“If we don’t have that incentive to create low to moderate income solar projects, you’re not going to see those projects develop,” Rivera said. “We can come up with 20,000 different projects and different ways of trying to pay for these systems. But without the right policies in place, it makes it harder.”
Energy Resource Center (ERC), a nonprofit in Colorado, has worked for nearly two decades to make income-qualified homes in 27 counties more energy efficient. They started by providing services like air conditioning, insulation, and hot water heaters but have recently added solar systems to their repertoire. Since ERC is state-funded, Paul Maestas, solar program director, said they have to ensure every program is cost-effective.
“With the falling cost of solar, it’s made it more affordable for us and something we can now offer to our clients,” Maestas said.
But installing solar doesn’t just pad wallets. Maestas says their services also help the environment, create green jobs, put money back into communities, ensure people can afford their homes and give preventative health and safety audits. Many old houses they service have outdated gas lines, crumbling roofs or are at risk for carbon monoxide poisoning, all of which ERC checks as soon as they start a job.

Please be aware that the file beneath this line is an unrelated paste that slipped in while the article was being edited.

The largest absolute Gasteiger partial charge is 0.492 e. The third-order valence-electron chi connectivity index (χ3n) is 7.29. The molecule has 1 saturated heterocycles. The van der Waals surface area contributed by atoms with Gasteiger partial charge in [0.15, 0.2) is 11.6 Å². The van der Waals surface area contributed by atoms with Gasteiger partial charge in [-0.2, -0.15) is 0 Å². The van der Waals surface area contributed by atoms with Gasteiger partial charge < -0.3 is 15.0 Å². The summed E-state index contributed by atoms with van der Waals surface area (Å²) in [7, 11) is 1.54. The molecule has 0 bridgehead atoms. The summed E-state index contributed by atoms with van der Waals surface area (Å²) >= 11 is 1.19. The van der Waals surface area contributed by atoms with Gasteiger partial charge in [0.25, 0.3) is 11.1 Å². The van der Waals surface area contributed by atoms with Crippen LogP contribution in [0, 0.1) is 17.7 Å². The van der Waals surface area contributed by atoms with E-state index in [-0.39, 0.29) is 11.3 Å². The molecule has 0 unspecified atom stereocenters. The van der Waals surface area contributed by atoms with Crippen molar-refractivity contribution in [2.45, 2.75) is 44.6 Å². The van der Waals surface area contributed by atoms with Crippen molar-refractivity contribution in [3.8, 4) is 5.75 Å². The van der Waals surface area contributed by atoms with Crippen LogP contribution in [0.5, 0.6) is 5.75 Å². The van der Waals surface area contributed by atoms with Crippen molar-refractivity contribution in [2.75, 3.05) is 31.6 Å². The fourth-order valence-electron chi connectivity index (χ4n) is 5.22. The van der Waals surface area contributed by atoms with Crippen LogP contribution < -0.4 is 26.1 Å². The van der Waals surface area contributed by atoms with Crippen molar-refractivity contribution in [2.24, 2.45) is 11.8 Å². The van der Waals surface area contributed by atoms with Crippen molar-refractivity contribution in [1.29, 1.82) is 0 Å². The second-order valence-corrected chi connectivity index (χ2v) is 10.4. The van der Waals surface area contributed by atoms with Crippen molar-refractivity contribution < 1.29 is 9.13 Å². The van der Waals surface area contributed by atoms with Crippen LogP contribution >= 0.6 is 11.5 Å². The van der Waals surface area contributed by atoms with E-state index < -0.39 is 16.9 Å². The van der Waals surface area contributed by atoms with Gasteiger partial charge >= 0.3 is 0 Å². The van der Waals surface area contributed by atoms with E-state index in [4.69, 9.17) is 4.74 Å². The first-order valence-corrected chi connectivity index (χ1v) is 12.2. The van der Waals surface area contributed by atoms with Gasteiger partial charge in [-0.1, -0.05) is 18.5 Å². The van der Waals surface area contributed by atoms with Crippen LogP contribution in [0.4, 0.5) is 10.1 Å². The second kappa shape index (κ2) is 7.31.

“There’s not a job in my mind that can even hold the torch to what I do,” Maestas said. “There are very few occupations out there that have the ability to make such an impact on people’s personal lives. We’re in people’s homes every single day making a difference.”
However, even as solar prices continue to plummet, the prices of the batteries and storage needed for a functional solar system are still relatively high and not decreasing as quickly as solar itself.
Hom said while these technologies are expensive, the clean energy landscape is rapidly changing. From prices to policies, the entire solar energy industry could be different in a matter of years.
“It’s safe to assume that at some point, we’ll see solar in a widespread way,” Hom said. “And it’ll be a thing of the past to only associate solar with wealthy neighborhoods.”